Another massive boost mentally was passing the 84km mark – that’s a double marathon and I felt pretty cool at that point… I then in my head broke the remainder down into two 8 km runs – an easy distance, that I would smash out in training of a weekend. The end was suddenly getting closer and with that my pace quickened again.
The chief marshal had explained at the pre-race briefing when we reached the famous Avebury Stone Circle ie; The Race to the Stones – there was still a further 2 km left !!!
Lauren had organised my 3 boys and their cousin to run the last 2 km with me so when I saw them I knew I had done it. The last 500 m was a nice slope down into the farm and I even managed what felt like a sprint across the line!
It was truly amazing to finish and I was absolutely chuffed to record a time of 11 hrs 26mins. Strava had calculated an actual moving time of 10 hrs 40 mins, and I definitely beat my ‘steps in a day’ record – 105,000!
As by a stroke of luck I chosen a great day to rest up on the sofa with the World Cup Cricket final and Wimbledon Tennis final to watch all day – it was difficult knowing which to concentrate on, as both were very exciting. Later that afternoon, I must admit I sneaked a look at another possible Ultra challenge for next year… I may go for a 100 miler – we will see..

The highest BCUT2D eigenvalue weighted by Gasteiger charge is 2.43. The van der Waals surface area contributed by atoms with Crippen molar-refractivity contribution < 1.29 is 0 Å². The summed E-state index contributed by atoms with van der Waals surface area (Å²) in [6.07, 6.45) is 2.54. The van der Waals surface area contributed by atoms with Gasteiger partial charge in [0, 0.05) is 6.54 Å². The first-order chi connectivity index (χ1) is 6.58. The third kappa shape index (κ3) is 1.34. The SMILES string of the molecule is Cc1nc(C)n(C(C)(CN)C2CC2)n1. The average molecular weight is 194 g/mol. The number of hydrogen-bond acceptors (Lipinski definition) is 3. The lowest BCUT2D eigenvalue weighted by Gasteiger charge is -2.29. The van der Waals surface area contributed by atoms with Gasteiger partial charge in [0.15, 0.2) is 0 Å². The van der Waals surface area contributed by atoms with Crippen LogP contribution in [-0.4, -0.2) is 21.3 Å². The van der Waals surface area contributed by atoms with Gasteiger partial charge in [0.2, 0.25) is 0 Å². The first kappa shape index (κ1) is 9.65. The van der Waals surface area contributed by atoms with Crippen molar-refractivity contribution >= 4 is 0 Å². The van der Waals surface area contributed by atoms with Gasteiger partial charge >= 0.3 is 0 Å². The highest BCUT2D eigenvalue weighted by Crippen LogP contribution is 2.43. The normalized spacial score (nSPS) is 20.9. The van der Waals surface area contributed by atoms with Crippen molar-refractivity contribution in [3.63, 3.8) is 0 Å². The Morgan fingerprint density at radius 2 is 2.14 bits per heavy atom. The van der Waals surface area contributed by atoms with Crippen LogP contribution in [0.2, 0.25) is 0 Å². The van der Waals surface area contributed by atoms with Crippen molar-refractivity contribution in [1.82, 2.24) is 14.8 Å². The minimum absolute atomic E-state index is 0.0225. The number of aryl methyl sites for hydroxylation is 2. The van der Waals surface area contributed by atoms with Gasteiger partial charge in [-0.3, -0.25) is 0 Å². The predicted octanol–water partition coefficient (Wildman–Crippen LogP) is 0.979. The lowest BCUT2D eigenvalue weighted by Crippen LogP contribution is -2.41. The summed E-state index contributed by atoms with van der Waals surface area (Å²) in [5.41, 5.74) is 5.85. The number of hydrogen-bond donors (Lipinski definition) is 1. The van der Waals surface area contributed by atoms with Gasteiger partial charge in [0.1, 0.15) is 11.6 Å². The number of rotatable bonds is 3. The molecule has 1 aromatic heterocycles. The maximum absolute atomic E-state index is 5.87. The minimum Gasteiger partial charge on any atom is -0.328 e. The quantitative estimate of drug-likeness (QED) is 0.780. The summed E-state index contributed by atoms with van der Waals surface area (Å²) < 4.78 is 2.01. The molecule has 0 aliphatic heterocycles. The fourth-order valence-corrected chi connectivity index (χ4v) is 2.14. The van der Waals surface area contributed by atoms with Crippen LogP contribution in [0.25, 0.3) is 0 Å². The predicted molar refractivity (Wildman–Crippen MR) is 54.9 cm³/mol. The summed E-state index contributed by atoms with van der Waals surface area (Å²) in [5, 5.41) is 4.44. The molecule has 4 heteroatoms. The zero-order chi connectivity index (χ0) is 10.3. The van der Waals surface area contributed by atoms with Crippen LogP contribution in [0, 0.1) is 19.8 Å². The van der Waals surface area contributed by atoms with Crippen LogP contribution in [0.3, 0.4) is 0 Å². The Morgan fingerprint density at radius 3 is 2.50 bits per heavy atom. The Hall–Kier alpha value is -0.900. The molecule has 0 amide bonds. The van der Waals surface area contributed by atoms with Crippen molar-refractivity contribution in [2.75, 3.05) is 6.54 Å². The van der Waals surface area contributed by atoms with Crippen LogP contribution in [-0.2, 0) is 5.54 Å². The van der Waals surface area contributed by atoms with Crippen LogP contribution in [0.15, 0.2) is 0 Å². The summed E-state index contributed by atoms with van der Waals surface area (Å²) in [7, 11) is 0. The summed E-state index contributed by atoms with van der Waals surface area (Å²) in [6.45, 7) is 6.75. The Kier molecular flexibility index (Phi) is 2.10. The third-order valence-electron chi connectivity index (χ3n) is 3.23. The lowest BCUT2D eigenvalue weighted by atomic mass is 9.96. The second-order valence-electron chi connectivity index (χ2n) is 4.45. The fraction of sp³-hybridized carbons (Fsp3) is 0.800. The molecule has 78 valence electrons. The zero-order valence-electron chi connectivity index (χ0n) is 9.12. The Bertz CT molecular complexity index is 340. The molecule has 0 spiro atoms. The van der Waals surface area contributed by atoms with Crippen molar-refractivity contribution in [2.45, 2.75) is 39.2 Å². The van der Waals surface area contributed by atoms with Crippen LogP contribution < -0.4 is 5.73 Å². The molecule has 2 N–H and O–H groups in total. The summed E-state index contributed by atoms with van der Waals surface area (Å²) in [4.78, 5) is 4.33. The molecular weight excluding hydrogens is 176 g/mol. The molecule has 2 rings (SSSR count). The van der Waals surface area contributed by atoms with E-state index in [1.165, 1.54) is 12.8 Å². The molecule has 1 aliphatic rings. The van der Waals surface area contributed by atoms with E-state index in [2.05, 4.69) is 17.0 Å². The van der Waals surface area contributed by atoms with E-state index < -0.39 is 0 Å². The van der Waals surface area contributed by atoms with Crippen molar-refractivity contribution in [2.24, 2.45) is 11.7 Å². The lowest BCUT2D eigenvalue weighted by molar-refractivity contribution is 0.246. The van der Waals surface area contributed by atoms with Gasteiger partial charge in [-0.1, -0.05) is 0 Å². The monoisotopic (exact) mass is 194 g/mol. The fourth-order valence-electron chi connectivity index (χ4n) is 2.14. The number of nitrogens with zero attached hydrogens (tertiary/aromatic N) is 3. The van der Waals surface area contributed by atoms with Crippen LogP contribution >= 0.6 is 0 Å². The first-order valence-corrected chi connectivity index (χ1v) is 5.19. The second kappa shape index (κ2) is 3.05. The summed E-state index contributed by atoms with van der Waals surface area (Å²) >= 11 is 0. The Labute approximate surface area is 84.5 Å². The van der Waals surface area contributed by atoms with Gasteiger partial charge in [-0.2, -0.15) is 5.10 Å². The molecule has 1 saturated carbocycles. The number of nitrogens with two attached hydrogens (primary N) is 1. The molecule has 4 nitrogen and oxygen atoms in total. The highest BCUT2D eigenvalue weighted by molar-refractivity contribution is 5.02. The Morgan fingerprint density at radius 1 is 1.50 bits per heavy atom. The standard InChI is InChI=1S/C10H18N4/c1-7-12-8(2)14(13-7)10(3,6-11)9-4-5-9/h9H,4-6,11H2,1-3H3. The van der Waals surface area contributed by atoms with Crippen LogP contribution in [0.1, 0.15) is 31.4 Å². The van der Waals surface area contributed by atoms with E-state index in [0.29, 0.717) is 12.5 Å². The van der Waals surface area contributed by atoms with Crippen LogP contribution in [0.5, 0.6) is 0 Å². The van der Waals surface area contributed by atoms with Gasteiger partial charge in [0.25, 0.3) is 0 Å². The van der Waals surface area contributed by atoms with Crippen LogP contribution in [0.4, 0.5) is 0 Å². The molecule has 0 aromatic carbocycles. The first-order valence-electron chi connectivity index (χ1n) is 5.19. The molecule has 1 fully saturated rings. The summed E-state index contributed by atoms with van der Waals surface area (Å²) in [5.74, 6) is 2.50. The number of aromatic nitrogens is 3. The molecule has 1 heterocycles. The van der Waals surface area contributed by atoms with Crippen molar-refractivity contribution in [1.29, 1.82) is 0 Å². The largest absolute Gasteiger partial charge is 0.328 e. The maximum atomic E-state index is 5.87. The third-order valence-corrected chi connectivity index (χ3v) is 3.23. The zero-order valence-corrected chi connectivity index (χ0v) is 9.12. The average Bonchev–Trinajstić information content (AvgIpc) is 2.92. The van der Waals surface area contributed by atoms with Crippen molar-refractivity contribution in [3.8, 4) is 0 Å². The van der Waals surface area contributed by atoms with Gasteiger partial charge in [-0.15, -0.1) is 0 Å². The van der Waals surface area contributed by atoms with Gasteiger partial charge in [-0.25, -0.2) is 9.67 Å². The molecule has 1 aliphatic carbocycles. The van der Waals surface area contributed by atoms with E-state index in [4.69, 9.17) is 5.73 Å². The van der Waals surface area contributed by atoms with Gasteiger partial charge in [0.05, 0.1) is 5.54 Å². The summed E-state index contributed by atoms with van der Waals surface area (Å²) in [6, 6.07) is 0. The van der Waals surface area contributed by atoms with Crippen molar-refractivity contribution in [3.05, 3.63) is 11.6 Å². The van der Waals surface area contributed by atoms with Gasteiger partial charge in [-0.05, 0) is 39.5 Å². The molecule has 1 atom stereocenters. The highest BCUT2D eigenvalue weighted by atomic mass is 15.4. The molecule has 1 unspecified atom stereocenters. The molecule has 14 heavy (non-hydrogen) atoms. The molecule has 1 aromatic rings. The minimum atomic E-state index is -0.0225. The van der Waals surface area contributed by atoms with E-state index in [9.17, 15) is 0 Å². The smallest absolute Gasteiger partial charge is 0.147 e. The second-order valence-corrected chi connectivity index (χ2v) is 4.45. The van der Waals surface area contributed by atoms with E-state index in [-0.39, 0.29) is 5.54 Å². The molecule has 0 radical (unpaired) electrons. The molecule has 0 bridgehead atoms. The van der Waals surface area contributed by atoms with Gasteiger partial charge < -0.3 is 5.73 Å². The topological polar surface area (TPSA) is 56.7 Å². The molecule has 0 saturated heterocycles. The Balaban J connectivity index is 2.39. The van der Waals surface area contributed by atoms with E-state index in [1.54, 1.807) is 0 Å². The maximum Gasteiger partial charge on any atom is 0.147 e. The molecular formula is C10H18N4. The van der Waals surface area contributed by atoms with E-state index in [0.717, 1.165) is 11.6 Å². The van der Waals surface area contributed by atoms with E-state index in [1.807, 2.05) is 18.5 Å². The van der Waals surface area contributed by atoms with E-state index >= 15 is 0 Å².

Lauren races Ironman in Copenhagen in August, and this time I’ll be the support crew and I am wishing her all the success and support in that one, another massive feat of endurance. After that we will sit down and perhaps make a plan to take on a challenge together next year – who knows ?
Setting a goal, however big or small, in any aspect of your life, is a really good way of focusing you in to the task in hand.
So just over 2 years ago I had passed a significant birthday and had a bit of typical midlife fitness crisis. Crazy busy with work, home life the only time I seemed to find any time for any form of exercise was the odd jog in the summer holidays only to return to the daily routine, hanging up my trainers till the next holiday. Returning from our family holiday in Wales in 2017, I made the conscious and determined effort to keep my running going and started running to work, or at least dividing my commute into a short drive, parking the car, and then running across town. It didn’t take long for me to see the light……
My 10 personal benefits of getting running again (not 100km but any regular short distances):